Last year Kinectimals allowed you to fulfil your dream of having a big cat – as in a leopard or tiger, not a slightly obese housecat – as a pet, without the risk of demolished furnishings or legal problems. Now the Windows Phone version allows you to have one travel around in your pocket with you. You pocket-sized-big-cat fetishist, you.
So, yes, this is a portable virtual pet simulator. Like Nintendogs before it, and like Tamagotchis before that. Only rather than focussing on dogs or weird digital… things, it focuses on big cats. It’s also a markedly prettier game, with some gorgeous creatures on display. Furry and adorable, they’ll set off the part of your brain that makes you coo at kittens (even as you have that nagging warning sensation at the back of your head that this little animal might eat you).
There’s a more significant difference, however: this is a virtual pet simulator that isn’t too big on the ‘simulator’ part. There is no punishment for leaving your cats uncared for, and they never mature, staying as perpetual kittens. Assuming that kitten is the correct terminology when discussing a baby cheetah. No, instead of being punished for failing to care for your cat, the game rewards you for dealing with any issues that crop up: so while leaving your cat covered in mud will have no adverse effects on the game, cleaning it up will earn you points.
The more points you get, the higher your level – and the higher your level, the more items and activities you have access to, the more places to visit, and the more species of cat to play with. It’s a simple system, encouraging you to play with your cats in order to unlock more things to do with them. Similarly, the activities you unlock all have challenges associated with them – challenges which earn you points and money, allowing you to buy new toys and decorations for your cats, as well as food and water.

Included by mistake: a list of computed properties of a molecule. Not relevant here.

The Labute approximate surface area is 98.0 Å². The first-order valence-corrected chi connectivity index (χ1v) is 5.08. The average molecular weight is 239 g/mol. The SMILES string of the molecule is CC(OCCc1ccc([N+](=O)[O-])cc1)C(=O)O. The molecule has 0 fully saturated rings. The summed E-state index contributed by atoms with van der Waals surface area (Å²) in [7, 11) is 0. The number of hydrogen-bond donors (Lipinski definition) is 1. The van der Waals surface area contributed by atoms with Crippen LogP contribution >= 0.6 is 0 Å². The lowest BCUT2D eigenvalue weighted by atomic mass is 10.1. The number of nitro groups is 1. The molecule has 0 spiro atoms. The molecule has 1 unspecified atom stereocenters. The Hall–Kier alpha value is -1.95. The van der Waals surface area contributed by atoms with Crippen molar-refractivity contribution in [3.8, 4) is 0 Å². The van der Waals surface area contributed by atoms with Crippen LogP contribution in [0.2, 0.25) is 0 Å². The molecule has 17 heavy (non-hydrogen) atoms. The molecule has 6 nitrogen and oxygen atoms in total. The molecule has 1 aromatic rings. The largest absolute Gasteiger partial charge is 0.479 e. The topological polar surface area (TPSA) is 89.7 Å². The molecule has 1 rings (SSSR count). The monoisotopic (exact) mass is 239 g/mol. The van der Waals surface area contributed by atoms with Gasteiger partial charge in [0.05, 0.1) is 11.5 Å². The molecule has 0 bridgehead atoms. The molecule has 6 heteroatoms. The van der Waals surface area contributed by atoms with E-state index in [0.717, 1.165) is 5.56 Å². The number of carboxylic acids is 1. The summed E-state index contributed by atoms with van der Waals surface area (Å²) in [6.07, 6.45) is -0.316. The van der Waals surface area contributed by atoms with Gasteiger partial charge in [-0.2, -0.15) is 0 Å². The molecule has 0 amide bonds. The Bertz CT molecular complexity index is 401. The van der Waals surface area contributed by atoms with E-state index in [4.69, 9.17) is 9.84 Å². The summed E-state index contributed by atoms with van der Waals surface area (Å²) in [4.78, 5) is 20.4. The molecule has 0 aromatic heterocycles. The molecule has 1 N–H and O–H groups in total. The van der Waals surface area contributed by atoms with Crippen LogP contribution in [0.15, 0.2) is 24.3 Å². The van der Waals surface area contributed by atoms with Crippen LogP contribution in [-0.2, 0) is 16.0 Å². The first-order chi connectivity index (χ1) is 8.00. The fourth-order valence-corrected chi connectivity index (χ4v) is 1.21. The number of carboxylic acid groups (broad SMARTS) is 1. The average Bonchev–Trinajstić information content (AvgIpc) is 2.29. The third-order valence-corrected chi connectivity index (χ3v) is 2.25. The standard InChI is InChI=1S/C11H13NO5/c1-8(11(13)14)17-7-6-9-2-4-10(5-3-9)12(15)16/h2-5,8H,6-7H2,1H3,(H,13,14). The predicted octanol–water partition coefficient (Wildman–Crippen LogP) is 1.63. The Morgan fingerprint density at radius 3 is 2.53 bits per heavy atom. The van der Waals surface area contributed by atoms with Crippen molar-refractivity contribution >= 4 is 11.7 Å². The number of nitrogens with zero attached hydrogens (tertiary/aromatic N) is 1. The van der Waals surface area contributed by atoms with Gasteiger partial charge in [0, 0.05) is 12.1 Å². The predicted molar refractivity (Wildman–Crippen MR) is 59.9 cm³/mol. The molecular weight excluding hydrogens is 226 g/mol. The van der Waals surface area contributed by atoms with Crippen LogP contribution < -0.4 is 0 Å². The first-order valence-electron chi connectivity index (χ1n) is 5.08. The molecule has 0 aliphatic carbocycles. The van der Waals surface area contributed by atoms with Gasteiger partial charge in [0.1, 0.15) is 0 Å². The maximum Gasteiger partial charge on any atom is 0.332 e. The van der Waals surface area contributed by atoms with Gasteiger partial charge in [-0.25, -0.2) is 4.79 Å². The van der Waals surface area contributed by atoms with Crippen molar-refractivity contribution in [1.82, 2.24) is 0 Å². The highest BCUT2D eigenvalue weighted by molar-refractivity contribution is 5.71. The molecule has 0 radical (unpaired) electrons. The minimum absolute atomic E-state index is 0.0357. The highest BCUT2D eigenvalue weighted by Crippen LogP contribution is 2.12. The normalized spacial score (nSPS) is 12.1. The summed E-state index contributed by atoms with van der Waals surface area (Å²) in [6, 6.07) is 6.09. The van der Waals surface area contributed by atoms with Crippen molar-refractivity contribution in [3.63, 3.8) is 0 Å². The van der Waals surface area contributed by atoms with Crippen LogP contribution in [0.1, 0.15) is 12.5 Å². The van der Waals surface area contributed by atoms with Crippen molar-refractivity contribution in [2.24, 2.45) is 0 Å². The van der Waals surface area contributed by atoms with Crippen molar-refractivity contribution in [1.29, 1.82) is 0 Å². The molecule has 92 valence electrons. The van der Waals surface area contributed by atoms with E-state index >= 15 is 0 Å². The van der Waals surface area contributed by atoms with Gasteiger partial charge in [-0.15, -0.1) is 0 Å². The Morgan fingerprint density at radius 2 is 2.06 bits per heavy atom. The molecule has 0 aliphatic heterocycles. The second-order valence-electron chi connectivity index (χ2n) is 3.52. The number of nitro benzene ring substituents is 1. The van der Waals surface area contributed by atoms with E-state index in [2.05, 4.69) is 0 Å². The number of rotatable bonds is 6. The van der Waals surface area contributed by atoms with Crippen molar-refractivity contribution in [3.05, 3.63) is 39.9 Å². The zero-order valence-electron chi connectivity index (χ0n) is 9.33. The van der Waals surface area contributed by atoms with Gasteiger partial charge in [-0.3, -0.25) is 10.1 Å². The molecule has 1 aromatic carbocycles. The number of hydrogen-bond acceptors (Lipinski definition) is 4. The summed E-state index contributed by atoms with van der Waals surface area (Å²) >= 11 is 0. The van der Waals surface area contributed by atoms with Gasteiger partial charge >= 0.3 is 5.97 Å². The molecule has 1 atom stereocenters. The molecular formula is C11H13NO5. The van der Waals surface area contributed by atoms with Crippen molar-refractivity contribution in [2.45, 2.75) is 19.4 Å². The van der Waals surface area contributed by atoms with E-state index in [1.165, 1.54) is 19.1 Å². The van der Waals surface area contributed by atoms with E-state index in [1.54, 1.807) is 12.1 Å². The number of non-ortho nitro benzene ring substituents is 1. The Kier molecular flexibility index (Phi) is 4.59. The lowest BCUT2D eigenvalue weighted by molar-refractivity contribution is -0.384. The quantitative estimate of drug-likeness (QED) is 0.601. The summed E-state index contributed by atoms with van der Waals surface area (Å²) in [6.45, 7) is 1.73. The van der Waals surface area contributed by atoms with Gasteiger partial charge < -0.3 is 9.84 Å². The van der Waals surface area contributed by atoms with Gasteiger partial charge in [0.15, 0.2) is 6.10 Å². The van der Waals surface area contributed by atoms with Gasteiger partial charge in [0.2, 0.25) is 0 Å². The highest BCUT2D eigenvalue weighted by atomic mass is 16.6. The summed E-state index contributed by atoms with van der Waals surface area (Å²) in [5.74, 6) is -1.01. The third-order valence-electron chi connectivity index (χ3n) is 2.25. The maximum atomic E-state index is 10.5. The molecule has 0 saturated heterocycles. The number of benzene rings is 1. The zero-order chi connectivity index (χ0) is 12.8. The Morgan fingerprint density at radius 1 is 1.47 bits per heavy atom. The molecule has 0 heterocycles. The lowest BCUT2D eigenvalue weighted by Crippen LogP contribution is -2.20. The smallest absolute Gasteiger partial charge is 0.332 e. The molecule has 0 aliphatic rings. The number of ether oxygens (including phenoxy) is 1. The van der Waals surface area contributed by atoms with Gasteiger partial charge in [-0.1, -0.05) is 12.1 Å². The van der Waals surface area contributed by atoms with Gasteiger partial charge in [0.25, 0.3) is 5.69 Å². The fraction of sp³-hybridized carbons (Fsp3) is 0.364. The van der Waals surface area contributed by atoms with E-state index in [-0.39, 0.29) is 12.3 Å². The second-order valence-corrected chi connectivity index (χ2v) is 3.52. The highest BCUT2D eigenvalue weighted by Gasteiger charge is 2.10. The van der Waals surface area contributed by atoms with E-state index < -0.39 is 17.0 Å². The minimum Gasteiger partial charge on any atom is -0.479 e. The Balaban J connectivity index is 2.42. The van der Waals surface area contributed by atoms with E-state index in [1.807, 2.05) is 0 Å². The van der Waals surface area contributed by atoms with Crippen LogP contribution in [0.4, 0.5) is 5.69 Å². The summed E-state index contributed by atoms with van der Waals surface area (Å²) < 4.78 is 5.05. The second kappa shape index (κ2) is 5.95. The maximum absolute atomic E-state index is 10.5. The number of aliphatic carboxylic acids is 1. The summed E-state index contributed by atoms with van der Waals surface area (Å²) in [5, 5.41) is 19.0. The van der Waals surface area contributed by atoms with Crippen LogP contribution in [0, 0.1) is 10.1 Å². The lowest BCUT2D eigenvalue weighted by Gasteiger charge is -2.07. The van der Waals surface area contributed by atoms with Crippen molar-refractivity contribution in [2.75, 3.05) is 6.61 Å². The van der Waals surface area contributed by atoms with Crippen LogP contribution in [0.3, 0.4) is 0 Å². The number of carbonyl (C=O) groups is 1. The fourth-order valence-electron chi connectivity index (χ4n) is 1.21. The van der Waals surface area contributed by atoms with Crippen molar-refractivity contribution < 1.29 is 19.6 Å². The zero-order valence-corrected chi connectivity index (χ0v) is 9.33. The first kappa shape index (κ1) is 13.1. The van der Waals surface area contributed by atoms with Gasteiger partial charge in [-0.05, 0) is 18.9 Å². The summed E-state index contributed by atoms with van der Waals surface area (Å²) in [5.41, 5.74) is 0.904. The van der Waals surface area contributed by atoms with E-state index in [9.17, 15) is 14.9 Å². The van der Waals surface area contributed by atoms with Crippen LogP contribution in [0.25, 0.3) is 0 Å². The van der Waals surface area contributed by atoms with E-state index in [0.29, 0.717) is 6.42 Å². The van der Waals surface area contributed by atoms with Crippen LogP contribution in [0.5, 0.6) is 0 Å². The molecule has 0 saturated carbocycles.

There are three core activities which you can engage in to earn money: skipping, ball catching, and doing tricks. The first is simply a case of tapping or swiping the screen in time with a skipping rope, having your cat jump over it at the right moment. The second involves swiping the screen in order to lob a ball in the direction of your cat, with good aim required. The third involves mimicking shapes with your finger in order to have your cat perform specific tricks, such as playing dead or leaping.
These activities have associated challenges, which actually become fairly difficult in later stages. Skipping requiring impressive degrees of concentration as the rounds get longer and longer, and the rope’s rhythm more erratic; ball catching becomes more punishing of your mistakes, forcing you to judge your strength as well as angle of throw; the sequences of tricks get longer and longer, begin to punish you more for mistakes, and have you input the correct shapes from memory. As minigames go, they aren’t too shabby.
A shame that the other interactions available to you are somewhat less inspired. First is the ability to take a photograph of your environment and have your cat appear in it. This ties in with challenges based on your location, asking you to take snapshots within a certain distance of your initial, ‘home’ photograph. Which works a little less well if you live in an area with reception so poor that your phone thinks you live over a mile west of your actual location, but never mind. The idea is amusing enough, but seems a missed opportunity – why you can’t have your photographs used as a background for general activities, rather than just for a static image, I don’t know – after all, the in-game environments are entirely flat, so it’s not as though your cat would end up trying to perch on invisible objects.